Vic Cathedral (Catalan: Catedral de Vic, Spanish: Catedral de Vich), officially the Cathedral of St. Peter the Apostle (Catalan: Catedral de Sant Pere Apòstol, Spanish: Catedral de San Pedro Apóstol) is a Roman Catholic cathedral in Vic, Catalonia, Spain. It is the seat of the Diocese of Vic.
It has a mix of Romanesque, Gothic, Baroque and Neoclassic styles.
A cathedral in Vic appears documented in the year 516, though it was destroyed during an Arab raid in 717-718. It was rebuilt in 886 when the count Wilfred the Hairy repopulated the area. It was remodeled by Abat Oliba in the 11th century in Romanesque style, building the same bell tower and crypt which are still standing nowadays. The crypt still has the preRomanesque capitals. The cloister dates from the 14th century and its built in Gothic style, while some chapels were built later in Baroque style.
Before 1787, the cathedral shared its importance with Church of Santa Maria la Rodona. It was located nearby the nowadays cathedral, but finally it was demolished to enlarge the one standing nowadays. With the reforms, the building was also rebuilt in neoclassic style, except the parts said before. However, most of the older pieces of cathedral, in Romanesque and Gothic style, were kept and can still be seen in Vic Episcopal Museum. The cathedral was damaged during the Spanish Civil War, and later it was restored.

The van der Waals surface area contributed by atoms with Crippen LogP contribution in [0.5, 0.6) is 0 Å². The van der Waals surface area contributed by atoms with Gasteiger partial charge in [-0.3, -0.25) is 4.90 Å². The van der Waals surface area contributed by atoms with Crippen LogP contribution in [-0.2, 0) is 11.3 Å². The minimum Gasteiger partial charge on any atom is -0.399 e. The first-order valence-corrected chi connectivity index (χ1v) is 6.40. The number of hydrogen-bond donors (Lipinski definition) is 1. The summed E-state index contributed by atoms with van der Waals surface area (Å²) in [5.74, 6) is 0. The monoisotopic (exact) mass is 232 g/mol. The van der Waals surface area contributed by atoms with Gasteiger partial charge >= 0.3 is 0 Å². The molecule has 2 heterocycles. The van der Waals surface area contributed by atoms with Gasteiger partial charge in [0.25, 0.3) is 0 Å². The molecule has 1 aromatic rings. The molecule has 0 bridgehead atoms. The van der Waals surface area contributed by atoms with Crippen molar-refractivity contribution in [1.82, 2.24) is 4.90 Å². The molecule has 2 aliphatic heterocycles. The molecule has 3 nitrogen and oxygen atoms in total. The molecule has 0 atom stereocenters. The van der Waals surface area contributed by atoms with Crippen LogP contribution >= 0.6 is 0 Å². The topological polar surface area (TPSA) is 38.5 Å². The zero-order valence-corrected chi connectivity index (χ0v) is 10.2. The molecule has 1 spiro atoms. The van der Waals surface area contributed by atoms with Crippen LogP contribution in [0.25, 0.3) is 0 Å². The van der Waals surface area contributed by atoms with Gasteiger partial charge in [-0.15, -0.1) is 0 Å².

The historic Catalan character Abat Oliba is buried inside the cathedral. The most relevant parts of the cathedral can be said to be the pre-Romanesque capitals, the Romanesque bell tower, crypt and rosette; and the Gothic cloister.